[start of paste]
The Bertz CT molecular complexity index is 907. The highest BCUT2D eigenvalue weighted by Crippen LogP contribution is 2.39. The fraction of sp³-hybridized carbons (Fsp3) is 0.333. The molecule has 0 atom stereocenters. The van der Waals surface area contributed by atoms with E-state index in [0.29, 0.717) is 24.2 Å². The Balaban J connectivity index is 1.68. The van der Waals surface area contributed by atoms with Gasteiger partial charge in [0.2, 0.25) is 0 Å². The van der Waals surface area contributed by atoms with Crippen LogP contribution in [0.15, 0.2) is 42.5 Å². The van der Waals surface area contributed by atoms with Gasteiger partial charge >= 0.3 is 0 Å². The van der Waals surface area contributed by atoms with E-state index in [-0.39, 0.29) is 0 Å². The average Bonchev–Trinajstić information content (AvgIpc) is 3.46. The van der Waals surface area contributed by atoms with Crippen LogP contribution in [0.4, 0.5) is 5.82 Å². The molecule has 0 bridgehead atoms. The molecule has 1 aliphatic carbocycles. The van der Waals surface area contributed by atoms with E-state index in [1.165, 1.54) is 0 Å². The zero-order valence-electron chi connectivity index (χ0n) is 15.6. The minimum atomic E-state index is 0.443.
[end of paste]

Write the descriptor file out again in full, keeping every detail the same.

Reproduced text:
The Bertz CT molecular complexity index is 907. The highest BCUT2D eigenvalue weighted by Crippen LogP contribution is 2.39. The fraction of sp³-hybridized carbons (Fsp3) is 0.333. The molecule has 0 atom stereocenters. The van der Waals surface area contributed by atoms with E-state index in [0.29, 0.717) is 24.2 Å². The Balaban J connectivity index is 1.68. The van der Waals surface area contributed by atoms with Gasteiger partial charge in [0.2, 0.25) is 0 Å². The van der Waals surface area contributed by atoms with Crippen LogP contribution in [0.15, 0.2) is 42.5 Å². The van der Waals surface area contributed by atoms with Gasteiger partial charge >= 0.3 is 0 Å². The van der Waals surface area contributed by atoms with E-state index in [-0.39, 0.29) is 0 Å². The average Bonchev–Trinajstić information content (AvgIpc) is 3.46. The van der Waals surface area contributed by atoms with Crippen LogP contribution in [0.4, 0.5) is 5.82 Å². The molecule has 0 bridgehead atoms. The molecule has 1 aliphatic carbocycles. The van der Waals surface area contributed by atoms with E-state index in [1.165, 1.54) is 0 Å². The zero-order valence-electron chi connectivity index (χ0n) is 15.6. The minimum atomic E-state index is 0.443.